A report from the World Meteorological Organization released just prior to COP25 offered a stark summary: 2019 was one of the hottest years in recorded human history and the year with the highest mean sea level on record. Other data suggest that nearly a third of all residents of remote island nations live no more than a few meters above sea level, meaning their survival is inextricably tied to the global community’s efforts to reduce emissions and prepare for climate change.
It is in this context that nations convened in Madrid last month for COP25. And it is in this context that parties punted discussions to the next COP meeting in 2020 about a global emissions trading system and a formal mechanism for funding climate change adaptation efforts in developing nations. According to Nathaniel Keohane from the Environmental Defense Fund on a recent episode of Resources Radio, this year’s conference “was basically a failure.” Robert Stavins, a university fellow at Resources for the Future (RFF) and a Harvard professor, is more optimistic, but he still argues that a lack of guidance on carbon pricing represents a “significant unfulfilled objective.”
One factor in the standstill is that smaller, developing countries—low-lying island nations, most prominently—are increasingly requesting financial assistance to deal with climate change. In debates over carbon pricing, these nations insisted on a “share-of-proceeds” tax on traded emissions offsets, which could finance an Adaptation Fund to help countries with modest financial resources meet the challenge of climate change. Such a mechanism would have the potential to hinder trade, according to both Keohane and Stavins, which would run counter to the ostensible purpose of an emissions trading system. But a mechanism like this also would provide recourse to the many countries that are already reckoning with the consequences of climate change.
Debate about a “loss-and-damage” mechanism unfolded similarly. “Loss and damage” effectively boils down to one question, according to Keohane: “Could we envision a UN mechanism to compensate countries that are suffering the impact of climate change … that would be paid for by the rich countries?” More specifically, a formal review of the Warsaw International Mechanism (WIM) for Loss and Damage, a framework to provide capital to countries vulnerable to the effects of climate change, was scheduled for this year’s COP. First created at COP19, the WIM was subsequently incorporated into the Paris Agreement, but only on the condition that it would “not provide any basis for establishing liability and compensation.” Much of the developing world has argued that this arrangement leaves the WIM effectively toothless.
A lack of agreement at COP25 over the purpose and structure of WIM was predictable to Keohane, but the tenor of the debate was notably “quite acrimonious.” A delegate from Tuvalu, a sparsely populated island nation especially vulnerable to changes in sea level, called the standstill “an absolute tragedy and travesty.” In response to resistance primarily from the United States and other big polluters, a Palestinian diplomat who organized a bloc of developing countries told Politico: “At the end of the day, [rich countries] started the fire … and the fire is eating everything around us.”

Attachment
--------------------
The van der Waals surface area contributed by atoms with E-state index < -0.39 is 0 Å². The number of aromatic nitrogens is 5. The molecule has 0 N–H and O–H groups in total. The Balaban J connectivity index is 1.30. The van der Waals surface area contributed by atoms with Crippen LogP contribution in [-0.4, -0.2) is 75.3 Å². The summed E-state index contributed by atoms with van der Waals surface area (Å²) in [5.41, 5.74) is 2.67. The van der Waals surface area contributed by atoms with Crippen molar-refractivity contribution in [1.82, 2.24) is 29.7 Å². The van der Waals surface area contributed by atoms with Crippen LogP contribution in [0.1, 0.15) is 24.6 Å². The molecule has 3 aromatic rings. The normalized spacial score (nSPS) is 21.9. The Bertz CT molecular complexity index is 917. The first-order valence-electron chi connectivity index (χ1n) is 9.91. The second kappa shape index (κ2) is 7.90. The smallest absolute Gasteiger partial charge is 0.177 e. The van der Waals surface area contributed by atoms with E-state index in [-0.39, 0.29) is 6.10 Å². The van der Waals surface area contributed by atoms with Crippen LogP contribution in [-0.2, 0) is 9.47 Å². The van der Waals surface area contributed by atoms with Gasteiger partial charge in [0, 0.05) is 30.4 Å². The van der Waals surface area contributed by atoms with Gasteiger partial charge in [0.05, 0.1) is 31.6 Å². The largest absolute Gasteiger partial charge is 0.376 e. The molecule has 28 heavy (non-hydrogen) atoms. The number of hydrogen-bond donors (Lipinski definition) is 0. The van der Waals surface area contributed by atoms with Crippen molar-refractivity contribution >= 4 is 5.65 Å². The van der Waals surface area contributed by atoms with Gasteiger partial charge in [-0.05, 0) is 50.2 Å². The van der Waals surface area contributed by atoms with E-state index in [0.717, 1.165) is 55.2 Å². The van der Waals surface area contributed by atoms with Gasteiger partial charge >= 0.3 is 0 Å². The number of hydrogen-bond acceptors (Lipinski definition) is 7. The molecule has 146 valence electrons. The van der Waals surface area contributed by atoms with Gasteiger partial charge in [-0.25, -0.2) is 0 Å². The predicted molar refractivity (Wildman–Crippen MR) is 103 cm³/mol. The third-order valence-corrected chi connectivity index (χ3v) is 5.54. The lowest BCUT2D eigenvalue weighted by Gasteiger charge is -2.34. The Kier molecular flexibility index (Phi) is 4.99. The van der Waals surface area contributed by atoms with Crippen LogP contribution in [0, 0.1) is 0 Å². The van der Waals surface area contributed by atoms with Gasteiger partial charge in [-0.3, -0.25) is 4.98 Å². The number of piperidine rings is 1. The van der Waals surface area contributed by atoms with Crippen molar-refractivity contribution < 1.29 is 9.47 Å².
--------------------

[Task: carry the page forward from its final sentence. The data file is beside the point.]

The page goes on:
Disputes between the developed and the developing world over moral responsibility for climate change are nothing new. Stavins has written about how “developing countries had no emissions reduction commitments” under the Kyoto Protocol, an arrangement which especially riled developed nations like the United States. Comparatively, the Paris Agreement has had more success, according to Stavins, because it encouraged action from all signatories, subsequently inspiring a “broad scale of participation.” But at COP25, many vulnerable nations framed these long-running points of conflict around more contemporary shifts in the climate: they reiterated their desire to set new climate targets as prescribed by the Paris Agreement, but emphasized that such goals are too financially perilous if natural disasters continue straining their economies. While the world’s leading economies emphasized “ambition,” low-lying island nations made clear their more imminent priority is survival.
Already, negotiators for developing nations have signaled a refusal to walk back their positions at COP26 later this year. But beyond even the potential for a future share-of-proceeds tax or a loss-and-damage mechanism, the intensity of debates at COP25 suggest that future discussions might continue to be framed in terms of what the world’s leading economies owe to more vulnerable ones. If the currently dire projections for rising temperatures and sea levels remain the same, then small, developing, and island nations might amplify their calls for a paradigm shift in how responses to climate change are financed.